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Pedestrian Light (2007)

Taken from Timeslots 2 – The Hong Kong Series
Experimental photography and video

A traffic signal in downtown Kowloon / Hong Kong is alternating its light betwen green and red. While showing red, the pedestrians have to wait and stand still. Cars and trucks are passing by. In this situation the people are visible because they are not moving. When the light turns green, people hurry and intermingle with each other. Therefore they blur into a complex mix of faces and bodies. This video was created with a successor of the self-made timeslots algorithm that uses visual granular synthesis.

The images of Timeslots deal with human travelling in urban spaces, which is made possible by manifold technological means. The time-based process of motion is translated into static imagery, rendering the progress of time in different ways and unleashing interesting new insights to the personal mobility of masses.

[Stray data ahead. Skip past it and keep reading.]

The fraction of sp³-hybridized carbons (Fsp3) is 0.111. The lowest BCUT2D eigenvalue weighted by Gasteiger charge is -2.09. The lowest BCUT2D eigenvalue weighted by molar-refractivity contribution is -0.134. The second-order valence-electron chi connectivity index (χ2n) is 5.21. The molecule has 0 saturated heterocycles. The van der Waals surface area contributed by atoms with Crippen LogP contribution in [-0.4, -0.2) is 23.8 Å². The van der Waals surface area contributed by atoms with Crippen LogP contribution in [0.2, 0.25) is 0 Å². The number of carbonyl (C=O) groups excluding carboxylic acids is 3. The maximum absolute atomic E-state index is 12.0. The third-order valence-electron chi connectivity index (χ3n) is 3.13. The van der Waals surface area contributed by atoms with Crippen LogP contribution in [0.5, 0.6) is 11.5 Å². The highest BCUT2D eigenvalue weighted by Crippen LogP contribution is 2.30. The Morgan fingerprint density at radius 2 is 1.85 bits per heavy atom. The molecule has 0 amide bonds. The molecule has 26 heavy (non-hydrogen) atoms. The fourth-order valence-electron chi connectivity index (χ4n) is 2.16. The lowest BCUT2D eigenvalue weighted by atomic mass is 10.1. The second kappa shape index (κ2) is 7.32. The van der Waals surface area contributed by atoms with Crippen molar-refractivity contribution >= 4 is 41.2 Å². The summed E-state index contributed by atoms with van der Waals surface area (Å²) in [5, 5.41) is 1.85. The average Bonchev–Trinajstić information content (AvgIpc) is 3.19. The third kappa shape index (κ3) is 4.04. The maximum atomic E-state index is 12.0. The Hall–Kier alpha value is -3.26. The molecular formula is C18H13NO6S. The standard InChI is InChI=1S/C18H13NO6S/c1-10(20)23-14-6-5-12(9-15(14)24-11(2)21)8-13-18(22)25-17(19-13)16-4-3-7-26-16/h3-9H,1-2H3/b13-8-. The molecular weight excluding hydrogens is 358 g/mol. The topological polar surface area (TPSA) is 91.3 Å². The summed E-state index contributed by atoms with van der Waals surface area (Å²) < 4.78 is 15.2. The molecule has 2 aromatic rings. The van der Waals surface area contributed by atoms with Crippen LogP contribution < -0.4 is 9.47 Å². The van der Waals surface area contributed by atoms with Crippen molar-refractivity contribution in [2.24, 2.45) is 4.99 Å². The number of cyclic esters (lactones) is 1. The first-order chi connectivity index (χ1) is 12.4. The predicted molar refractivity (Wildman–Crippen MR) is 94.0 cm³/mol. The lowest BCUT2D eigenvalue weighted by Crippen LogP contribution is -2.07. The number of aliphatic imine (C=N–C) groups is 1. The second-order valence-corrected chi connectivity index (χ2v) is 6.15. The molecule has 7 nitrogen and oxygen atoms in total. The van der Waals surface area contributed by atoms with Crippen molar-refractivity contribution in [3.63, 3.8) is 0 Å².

Each frame of a video is resynthesized from hundreds of slits that are randomly picked from a range of 4 seconds of time. Through this process only static elements are visible normally, while moving objects are rendered diffuse and mixed.

Figure 1: The algorithm uses granular synthesis to slowly blend through time

Figure 1: The algorithm uses granular synthesis to slowly blend through time

While all footage for the first series was taken in Cologne, this series of transformation of urban movements lead to the bustling city of Hong Kong in southern China.

The People’s Republic of China, as a nation with strong communistic background, is known for its hard-working population and incredibly growth-oriented government. This has made China a place, where concerns of progress have a high priority in politics, probably higher then the welfare of the citizen themselves.

The Special Administrative Region of Hong Kong, with the world’s highest population density and one of the largest cargo ports is very representative for this situation. From the expedition to this city an experimental visual documentation emerged that ranged from chrono-photograhic still images to video.


Residency at Hong Kong University